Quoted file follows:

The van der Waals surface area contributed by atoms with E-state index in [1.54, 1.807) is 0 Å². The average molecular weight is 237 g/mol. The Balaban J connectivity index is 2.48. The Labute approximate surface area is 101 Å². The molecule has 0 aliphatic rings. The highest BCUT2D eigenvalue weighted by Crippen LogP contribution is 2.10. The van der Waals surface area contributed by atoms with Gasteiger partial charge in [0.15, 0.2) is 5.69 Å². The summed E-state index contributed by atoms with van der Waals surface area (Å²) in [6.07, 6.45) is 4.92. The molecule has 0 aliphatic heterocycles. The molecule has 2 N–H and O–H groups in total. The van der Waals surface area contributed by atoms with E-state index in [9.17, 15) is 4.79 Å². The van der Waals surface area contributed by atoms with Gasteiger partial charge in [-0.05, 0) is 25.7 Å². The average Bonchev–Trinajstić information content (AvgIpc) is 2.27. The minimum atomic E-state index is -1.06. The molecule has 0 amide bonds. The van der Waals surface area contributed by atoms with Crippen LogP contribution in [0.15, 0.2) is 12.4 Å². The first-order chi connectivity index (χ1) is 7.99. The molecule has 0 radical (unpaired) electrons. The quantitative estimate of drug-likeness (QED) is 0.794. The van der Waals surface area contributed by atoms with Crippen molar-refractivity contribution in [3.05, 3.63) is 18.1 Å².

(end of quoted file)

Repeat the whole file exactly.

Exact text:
The van der Waals surface area contributed by atoms with E-state index in [1.54, 1.807) is 0 Å². The average molecular weight is 237 g/mol. The Balaban J connectivity index is 2.48. The Labute approximate surface area is 101 Å². The molecule has 0 aliphatic rings. The highest BCUT2D eigenvalue weighted by Crippen LogP contribution is 2.10. The van der Waals surface area contributed by atoms with Gasteiger partial charge in [0.15, 0.2) is 5.69 Å². The summed E-state index contributed by atoms with van der Waals surface area (Å²) in [6.07, 6.45) is 4.92. The molecule has 0 aliphatic heterocycles. The molecule has 2 N–H and O–H groups in total. The van der Waals surface area contributed by atoms with E-state index in [9.17, 15) is 4.79 Å². The van der Waals surface area contributed by atoms with Gasteiger partial charge in [-0.05, 0) is 25.7 Å². The average Bonchev–Trinajstić information content (AvgIpc) is 2.27. The minimum atomic E-state index is -1.06. The molecule has 0 amide bonds. The van der Waals surface area contributed by atoms with Crippen LogP contribution in [0.15, 0.2) is 12.4 Å². The first-order chi connectivity index (χ1) is 7.99. The molecule has 0 radical (unpaired) electrons. The quantitative estimate of drug-likeness (QED) is 0.794. The van der Waals surface area contributed by atoms with Crippen molar-refractivity contribution in [3.05, 3.63) is 18.1 Å².